Public Health & Recreation

Anglers Concerned About Effects of Mayflower Wind Project’s Cable on Fish Habitats

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Mayflower Wind has said the impact to marine habitats from the buried cable will be minimal, and maintenance of the cables will be limited to surveys of the river floor around the cable corridor. (Semper Offshore)

PORTSMOUTH, R.I. — An organized group of recreational anglers is opposing a proposal that would bury an export cable from a new offshore wind farm under the Sakonnet River.

The Rhode Island Saltwater Anglers Association (RISAA) has come out against the proposal from offshore wind developer Mayflower Wind, expressing concerns over the impacts to existing fish habitats, and recreational fishing.

“We believe that during cable installation, an industrial operation such as burying a cable that is more than a foot wide will disturb fishing across the entire River,” wrote RISAA president Greg Vespa in a letter sent last month to Mayflower Wind.

The group instead advocates for Mayflower Wind to avoid using the river entirely and proposed that the company run the cable over land in Massachusetts from Westport to Fall River, where land is already developed and disturbance to habitats would be minimal.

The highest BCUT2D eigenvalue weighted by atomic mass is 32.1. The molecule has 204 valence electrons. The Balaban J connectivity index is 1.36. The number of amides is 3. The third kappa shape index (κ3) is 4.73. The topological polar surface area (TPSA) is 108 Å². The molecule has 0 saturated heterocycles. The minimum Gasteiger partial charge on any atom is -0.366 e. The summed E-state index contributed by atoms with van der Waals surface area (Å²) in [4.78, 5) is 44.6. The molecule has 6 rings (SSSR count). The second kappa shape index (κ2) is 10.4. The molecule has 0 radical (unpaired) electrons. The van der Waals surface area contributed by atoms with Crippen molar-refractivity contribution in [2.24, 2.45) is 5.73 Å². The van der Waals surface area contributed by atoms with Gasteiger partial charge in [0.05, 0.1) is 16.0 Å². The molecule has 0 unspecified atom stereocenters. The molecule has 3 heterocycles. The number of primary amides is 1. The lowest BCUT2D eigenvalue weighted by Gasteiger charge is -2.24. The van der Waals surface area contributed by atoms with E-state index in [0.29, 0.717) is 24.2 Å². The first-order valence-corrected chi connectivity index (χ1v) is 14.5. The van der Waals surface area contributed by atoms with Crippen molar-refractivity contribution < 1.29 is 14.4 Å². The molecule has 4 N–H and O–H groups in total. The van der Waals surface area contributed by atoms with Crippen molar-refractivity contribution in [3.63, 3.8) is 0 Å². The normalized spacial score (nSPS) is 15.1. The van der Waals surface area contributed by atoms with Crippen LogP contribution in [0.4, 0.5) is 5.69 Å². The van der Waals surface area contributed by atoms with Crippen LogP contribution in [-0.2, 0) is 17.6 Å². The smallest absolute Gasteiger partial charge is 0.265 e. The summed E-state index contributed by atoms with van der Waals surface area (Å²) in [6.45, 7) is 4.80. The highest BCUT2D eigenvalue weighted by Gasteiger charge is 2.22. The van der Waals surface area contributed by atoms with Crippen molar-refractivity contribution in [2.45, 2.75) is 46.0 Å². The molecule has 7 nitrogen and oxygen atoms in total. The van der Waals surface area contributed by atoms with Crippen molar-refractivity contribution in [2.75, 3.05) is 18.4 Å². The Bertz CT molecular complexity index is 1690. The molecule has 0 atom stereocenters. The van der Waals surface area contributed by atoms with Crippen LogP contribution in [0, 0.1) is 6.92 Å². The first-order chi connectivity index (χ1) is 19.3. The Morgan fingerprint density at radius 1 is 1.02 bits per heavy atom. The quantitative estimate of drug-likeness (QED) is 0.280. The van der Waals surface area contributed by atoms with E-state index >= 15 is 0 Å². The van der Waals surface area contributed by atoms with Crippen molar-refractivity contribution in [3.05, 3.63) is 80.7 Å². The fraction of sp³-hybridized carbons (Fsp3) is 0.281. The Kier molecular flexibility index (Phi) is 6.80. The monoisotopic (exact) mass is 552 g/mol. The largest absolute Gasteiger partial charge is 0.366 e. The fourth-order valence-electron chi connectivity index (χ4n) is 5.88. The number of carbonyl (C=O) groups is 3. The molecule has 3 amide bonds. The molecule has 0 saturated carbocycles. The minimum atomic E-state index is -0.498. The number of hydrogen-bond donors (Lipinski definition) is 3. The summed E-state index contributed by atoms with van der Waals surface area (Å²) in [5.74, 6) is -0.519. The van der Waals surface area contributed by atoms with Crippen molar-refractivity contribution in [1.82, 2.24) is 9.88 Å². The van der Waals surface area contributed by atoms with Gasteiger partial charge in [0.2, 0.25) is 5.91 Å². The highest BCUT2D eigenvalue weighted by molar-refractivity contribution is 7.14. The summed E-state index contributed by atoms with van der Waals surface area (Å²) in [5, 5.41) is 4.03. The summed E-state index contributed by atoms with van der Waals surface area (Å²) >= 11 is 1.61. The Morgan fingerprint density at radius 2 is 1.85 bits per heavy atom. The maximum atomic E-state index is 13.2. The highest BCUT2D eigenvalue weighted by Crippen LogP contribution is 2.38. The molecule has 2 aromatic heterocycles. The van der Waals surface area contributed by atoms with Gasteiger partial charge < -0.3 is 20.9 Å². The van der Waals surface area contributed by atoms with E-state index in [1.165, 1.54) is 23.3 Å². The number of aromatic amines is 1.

RISAA also expressed concern over the impacts to cod stocks. The New England Fishery Management Council has designated the Sakonnet River as an inshore juvenile cod habitat area of particular concern, and cod fishing remains restricted.

Mayflower Wind said it has conducted extensive field surveys to assess seabed conditions across its entire project area, including the proposed cable corridor in the Sakonnet River. The bottom of the river is mostly mud and silt, with areas of crepidula, a kind of colonizing mollusk, according to preliminary data from the company.

Results of the field surveys will be assessed by the appropriate Rhode Island agencies for potential impacts on fish habitats, but the company asserts the impacts to fishing will remain minimal.

“Because of the speed and nature of the cable installation, the construction phase will create minimal interference with vessel traffic, including recreational fishing,” said Daniel Hubbard, Mayflower Wind’s director of external affairs. “During construction the seabed will be disturbed but recovery will occur relatively quickly with minimal long-term disturbance around the installation area.”

Operation and maintenance of the cable will also have minimal impacts, according to Hubbard. Once the cables are buried, the only expected intrusion will be an annual seabed survey on the areas surrounding the cable.

Recreational anglers use the Sakonnet River from March to December, catching black sea bass, summer flounder, blue fish, striped bass and scup, according to RISAA vice president Rich Hittinger.

“Our concern is the Sakonnet River,” said Hittinger. “It’s heavily used for fishing.”

The Mayflower Wind project is a joint venture between the renewable energy arm of Royal Dutch Shell and renewable energy developer Ocean Winds (itself the joint venture of two European multinational utility companies).